It’s true that Cali babes in NYC have pretty out-of-control levels of homeland pride, and we love to rep our roots by sporting SF Giants hats, hideous gold 49ers jackets from the early 90s, vintage Lakers jerseys, and any other gear from our state’s many sports teams (besides the Padres, because the Padres are just embarrassing).  Californians may not be as fashion-forward as their trend-obsessed NYC counterparts, but let’s not forget our fine state’s many contributions to trends of years passed:  trucker hats, Juicy Couture velour sweatsuits, Botoxing your face beyond recognition, letting your thong hang out of the top of your True Religions, bleached blonde hair on top with dyed black hair underneath, Uggs with miniskirts, and macrame chokers.  New York might be the nucleus of American fashion industry, but we will always, always have these two:

Besides being the clear winners on the “How to Pay a Lot of Money to Look Like a Porny Drag Queen” front, we Californians also boast a far better way of speaking than East Coasters.  “Dude,” and “brah” aren’t just used by guys who live in orange VW Buses anymore, and have become the official terms of endearment amongst fratty douchebags across this glorious nation.  We knew what a “cholo” is before that dumb song came out– if not from firsthand experience with their netty-heads, we learned the term from high school showings of  Stand and Deliver whenever we had a sub in Algebra 2.  And let’s please not forget how hella fulfilling saying “hella” every other sentence can be. We speak in hella Valley girl accents, hella stoner drawls, and inspire wildly popular SNL sketches about Marina del Raaahhh.  We awr like, toaaad-ally awesome, amigooos– “mad” and “wicked” ain’t got nothin’ on us.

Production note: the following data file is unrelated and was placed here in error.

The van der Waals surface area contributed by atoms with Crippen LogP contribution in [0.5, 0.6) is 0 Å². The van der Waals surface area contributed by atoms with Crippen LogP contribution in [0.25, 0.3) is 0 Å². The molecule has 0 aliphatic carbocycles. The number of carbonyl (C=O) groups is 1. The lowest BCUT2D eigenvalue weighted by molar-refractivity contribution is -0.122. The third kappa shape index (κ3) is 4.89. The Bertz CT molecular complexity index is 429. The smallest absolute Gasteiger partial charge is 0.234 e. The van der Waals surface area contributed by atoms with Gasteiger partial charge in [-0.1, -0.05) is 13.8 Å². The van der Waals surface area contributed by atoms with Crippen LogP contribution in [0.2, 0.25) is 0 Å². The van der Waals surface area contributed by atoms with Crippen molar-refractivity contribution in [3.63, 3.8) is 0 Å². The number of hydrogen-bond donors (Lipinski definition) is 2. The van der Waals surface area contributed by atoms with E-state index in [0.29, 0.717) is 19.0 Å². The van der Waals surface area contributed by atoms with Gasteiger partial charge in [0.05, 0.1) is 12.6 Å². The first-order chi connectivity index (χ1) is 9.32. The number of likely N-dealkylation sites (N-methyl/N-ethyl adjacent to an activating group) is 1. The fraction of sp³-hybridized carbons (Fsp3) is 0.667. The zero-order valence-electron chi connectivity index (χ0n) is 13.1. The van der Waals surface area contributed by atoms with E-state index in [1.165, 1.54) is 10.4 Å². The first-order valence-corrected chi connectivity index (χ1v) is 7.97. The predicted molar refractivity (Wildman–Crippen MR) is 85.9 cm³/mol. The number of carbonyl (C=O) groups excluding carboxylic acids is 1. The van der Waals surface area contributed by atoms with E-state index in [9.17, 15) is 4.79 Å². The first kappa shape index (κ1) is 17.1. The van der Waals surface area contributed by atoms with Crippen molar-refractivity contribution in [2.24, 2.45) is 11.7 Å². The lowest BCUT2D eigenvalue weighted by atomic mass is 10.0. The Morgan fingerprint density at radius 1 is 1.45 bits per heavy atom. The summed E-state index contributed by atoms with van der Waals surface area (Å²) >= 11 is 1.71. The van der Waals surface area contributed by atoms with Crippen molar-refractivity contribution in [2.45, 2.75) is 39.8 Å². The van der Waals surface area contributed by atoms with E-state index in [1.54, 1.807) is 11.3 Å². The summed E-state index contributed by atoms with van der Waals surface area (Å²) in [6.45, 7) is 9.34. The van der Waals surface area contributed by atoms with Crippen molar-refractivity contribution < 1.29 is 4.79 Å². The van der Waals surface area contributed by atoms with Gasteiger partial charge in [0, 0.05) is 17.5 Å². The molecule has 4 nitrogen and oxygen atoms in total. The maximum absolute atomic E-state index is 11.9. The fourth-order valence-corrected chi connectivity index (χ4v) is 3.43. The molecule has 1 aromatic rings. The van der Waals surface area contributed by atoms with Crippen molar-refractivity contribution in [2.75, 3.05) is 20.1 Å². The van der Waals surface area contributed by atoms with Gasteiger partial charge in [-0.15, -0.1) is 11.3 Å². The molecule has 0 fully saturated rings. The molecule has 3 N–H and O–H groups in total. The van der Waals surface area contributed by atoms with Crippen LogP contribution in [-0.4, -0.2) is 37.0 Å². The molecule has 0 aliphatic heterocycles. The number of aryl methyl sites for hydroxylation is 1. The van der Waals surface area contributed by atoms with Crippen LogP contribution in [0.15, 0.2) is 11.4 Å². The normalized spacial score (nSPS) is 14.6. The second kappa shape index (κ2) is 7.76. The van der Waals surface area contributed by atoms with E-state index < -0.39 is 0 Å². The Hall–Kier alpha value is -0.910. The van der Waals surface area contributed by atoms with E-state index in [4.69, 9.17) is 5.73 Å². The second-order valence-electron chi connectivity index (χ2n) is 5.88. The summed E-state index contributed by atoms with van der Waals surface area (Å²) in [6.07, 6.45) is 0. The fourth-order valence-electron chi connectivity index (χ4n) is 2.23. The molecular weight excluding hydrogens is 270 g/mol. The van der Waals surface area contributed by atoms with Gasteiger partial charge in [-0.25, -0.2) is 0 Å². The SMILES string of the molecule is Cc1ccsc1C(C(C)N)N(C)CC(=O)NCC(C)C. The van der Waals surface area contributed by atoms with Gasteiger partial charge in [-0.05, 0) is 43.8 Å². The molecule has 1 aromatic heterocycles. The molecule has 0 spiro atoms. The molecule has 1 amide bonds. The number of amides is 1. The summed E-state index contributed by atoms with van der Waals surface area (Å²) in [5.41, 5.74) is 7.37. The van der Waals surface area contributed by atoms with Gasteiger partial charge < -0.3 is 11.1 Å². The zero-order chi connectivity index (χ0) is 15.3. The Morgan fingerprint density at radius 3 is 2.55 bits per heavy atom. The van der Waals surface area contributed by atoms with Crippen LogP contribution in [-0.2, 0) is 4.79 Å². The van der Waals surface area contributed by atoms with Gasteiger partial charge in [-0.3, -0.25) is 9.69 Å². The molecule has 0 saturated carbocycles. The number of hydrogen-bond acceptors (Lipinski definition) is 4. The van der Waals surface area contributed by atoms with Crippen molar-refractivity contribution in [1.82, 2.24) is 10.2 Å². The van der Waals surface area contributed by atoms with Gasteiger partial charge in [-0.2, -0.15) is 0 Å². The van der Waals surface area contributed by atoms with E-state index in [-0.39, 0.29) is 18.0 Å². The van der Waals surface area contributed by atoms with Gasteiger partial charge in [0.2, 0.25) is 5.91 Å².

New Yorkers might think that all Californians are new age, crunchy, raw food obsessed space cases, but we don’t understand why so many stick-up-their-ass NYC-dwellers pay serious bucks for personal astrologers.  This is a city that doesn’t compost– most of them don’t even believe in recycling– yet there are seriously signs for psychics on every corner.  Like black holes, the Great Pyramids, and Donald Trump’s hairdo, the abundance of fortune tellers in this “no-nonsense” city perplexes us.  A fair share of Californians might like to camp out in teepees and frolic naked across the sands of Burning Man, but at least we don’t pay $300 for someone named “Madame Erica” to “telepathically cleanse our souls from afar” while we go home and take a shower.